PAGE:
• The station may consider the timing of the request. The amount of advance notice given by the candidate is a factor in evaluating the reasonableness of the For example, assume that a candidate for federal office in a crowded primary (say, six opposing candidates) made her first request to purchase an extensive schedule of 30- and 60-second spots only two weeks prior to the primary election, and the schedule was to run the week before the primary election. Taking into consideration the timing of the request and the multiple “equal opportunities” implications (because of the several opposing candidates) for the station, it would be reasonable for the station to negotiate the buy downward instead of accommodating it in its entirety. In other words, the federal candidate might have to accept a smaller schedule than originally desired.

More Nuances About “Reasonable Access” for Federal Candidates
A federal candidate must have access to the same choices as a commercial advertiser — spots of various lengths, classes, and periods — whether the time is sold or provided by the station at no charge. The FCC has thus interpreted the “reasonable access” requirement as follows:

• Denials of Access Requests Must Be Well-Reasoned: A station may not deny access to a federal candidate unless the station has a well- reasoned, well-documented explanation for denying the candidate’s request. Factors to consider are those mentioned above, including (i) the likelihood of subsequent requests by other candidates; (ii) the potential disruption of regular programming; and (iii) the amount of advertising time previously sold to the candidate. It is insufficient to deny access simply because the federal candidate’s request for time does not fit into the station’s normal format.

• Non-Standard Length Political Spots: A station cannot refuse a request by a federal candidate for political advertising time solely on the ground that the station does not sell or program such lengths of time (i.e., in increments other than those the station either sold commercial advertisers or programmed during the one-year period preceding an election). Rather, the station must respond to each request on an individualized basis. In deciding whether to refuse a request for a non-standard length spot, a station must consider (i) the amount of time previously sold to the candidate; (ii) the disruptive impact on regular programming; (iii) the likelihood of opposing candidates making “equal opportunities” requests; and (iv) the timing of the request. Stations should not refuse a federal candidate’s request for a non-standard length of time without assessing these factors and conferring with legal counsel.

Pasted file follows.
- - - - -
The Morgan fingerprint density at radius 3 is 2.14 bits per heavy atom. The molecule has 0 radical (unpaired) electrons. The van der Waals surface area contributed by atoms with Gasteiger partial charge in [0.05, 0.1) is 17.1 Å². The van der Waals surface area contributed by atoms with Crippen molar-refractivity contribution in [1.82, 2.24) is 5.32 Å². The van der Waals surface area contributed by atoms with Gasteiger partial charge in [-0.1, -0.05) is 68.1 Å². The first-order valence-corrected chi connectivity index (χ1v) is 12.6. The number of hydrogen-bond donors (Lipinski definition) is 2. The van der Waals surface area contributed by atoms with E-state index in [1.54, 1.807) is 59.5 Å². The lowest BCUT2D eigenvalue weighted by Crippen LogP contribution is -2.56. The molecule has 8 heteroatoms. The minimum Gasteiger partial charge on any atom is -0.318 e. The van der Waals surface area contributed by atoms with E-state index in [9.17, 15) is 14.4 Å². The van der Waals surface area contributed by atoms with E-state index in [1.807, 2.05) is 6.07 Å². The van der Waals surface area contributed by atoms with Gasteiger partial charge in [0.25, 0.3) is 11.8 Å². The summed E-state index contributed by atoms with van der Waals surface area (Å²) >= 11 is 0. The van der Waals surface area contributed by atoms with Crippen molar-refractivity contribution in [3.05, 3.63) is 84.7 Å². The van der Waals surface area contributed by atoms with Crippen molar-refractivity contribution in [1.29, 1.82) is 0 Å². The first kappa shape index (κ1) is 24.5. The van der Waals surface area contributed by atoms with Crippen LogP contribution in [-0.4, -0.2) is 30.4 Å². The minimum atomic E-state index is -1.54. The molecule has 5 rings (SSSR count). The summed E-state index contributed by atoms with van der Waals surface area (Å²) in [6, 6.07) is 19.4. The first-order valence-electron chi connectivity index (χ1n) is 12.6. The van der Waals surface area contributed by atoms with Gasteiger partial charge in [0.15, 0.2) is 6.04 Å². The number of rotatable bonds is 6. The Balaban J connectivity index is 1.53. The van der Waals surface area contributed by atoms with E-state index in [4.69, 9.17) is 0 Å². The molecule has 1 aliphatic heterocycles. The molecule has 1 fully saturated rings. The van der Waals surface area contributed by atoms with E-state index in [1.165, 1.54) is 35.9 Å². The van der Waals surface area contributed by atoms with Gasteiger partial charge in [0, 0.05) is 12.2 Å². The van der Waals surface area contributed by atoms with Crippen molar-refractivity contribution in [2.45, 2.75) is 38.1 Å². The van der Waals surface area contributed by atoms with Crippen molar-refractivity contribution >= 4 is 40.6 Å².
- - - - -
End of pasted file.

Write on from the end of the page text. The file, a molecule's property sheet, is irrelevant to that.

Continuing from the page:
• Federal Candidates Are Entitled to the Same Physical Access and Privileges as Commercial Advertisers: A federal candidate must have physical access and privileges identical to that of commercial advertisers during the year prior to the relevant “lowest unit charge” window. For example, if a station has at any time during the year made its facilities available to any commercial advertiser on weekends to arrange and provide programming, that station must provide, upon request, similar services to federal candidates on the weekend before the election. Similarly, if the station remained open on a weekend to change copy but not to accept orders, the station need only make personnel available to change copy for candidate If a station has not provided such services to commercial advertisers in the prior year, it need not provide them to federal candidates.

• Federal Candidates Not Entitled to Specific Times or Specific Programs: A federal candidate is not entitled to place an ad within a particular show on the station’s schedule. However, a station cannot place a flat ban on the sale of time in any programming except the news.